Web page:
Friday, May 24, 2013
John Christoffersen / The Associated Press
(Continued from page 1)
Snowflake artwork adorns windows at the new Sandy Hook Elementary School. Three months after the Newtown massacre, children and teachers who survived remain on edge.
A few teachers have taken short periods of time off. "We understand that this is a trauma that people take different lengths of time to get over and it may re-occur with some memory, so we're trying to be very understanding about that," Robinson said.
Survivors of such shootings can experience nightmares, flashbacks, hyper-vigilance in which they are constantly on the lookout for danger and startled responses, said Russell Jones, a psychology professor at Virginia Tech who counseled survivors of a mass shooting at his school. Between 8 to 15 percent of those who experience traumas such as mass shootings develop PTSD, but about half of them no longer have the symptoms after three months, he said.
Sounds and smells associated with mass shootings can bring back memories of the horror, said Carolyn Mears, author of the book "Reclaiming School in the Aftermath of Trauma."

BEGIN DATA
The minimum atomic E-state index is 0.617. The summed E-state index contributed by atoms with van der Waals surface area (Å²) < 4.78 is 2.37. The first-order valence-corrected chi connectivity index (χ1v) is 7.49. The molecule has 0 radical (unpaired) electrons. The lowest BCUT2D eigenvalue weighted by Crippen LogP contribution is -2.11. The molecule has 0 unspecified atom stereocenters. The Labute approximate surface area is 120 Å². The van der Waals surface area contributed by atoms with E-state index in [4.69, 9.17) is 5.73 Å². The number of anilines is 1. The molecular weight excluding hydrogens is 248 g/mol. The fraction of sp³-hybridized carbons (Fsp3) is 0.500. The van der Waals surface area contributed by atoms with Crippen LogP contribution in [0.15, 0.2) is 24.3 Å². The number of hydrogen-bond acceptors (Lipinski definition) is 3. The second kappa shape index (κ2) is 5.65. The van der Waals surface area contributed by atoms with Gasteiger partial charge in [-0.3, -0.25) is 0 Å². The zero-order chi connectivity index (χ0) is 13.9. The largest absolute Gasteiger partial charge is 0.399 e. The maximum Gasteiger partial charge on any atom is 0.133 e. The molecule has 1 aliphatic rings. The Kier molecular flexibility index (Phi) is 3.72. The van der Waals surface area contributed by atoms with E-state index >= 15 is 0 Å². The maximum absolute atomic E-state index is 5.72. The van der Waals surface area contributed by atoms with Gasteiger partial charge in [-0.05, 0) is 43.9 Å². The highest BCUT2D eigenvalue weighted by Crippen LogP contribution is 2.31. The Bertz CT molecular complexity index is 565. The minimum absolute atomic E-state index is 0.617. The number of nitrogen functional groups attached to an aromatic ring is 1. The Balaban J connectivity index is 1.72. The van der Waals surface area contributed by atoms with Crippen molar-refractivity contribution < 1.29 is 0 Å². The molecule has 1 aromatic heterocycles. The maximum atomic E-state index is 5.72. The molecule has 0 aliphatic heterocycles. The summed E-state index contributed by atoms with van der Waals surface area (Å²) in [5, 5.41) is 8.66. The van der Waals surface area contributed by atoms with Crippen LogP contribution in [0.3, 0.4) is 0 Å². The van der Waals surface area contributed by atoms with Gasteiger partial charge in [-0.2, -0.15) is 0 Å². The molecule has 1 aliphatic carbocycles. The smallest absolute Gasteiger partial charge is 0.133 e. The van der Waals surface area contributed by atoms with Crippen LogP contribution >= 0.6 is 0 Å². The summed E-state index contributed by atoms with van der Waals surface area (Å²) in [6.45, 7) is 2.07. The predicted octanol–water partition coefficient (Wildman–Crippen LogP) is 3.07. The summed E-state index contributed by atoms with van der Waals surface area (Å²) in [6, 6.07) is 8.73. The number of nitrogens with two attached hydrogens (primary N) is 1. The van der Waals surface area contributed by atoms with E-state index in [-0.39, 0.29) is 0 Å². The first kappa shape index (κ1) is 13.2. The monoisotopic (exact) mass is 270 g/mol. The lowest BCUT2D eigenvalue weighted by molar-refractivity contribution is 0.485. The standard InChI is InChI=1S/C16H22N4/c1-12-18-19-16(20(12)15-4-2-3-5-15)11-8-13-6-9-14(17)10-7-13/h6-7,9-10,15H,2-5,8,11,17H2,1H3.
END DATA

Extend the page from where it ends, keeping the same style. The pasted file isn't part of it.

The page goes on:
Mears, whose son survived the Columbine shooting, said the high school for years had a sign on its entrance declaring the building a balloon-free school because the popping of balloons sounded like the echo of gunfire. The school also changed the sound of its fire alarm so that students and staff would not be reminded of the sound from the shooting, she said.
"The one message I would give to the parents, the teachers, the community itself it is possible to live through this kind of uncertainty and grief and loss and shattering experience and make a future that holds happiness and joy," Mears said, noting that it will take time.
Brenda Lebinski said she's heard from other parents that some children have outbursts they never had before. When she hears gunshots on TV, Lebinski's daughter tells her mother to turn it off immediately. Lebinski is coping by keeping her daughter busy with sports and other activities.
Another parent of a survivor, Stephen Delgiudice, said his 8-year-old daughter doesn't talk about the shooting, but appears to be doing well.
"The transition has been really nice. They've done everything one can imagine for the kids," Delgiudice said. "So far we're very pleased with the security at the school."
He himself turned to acupuncture and counseling to help him deal with the anger he felt.
"How could someone do this to these children?" Delgiadice said. "How could this happen?"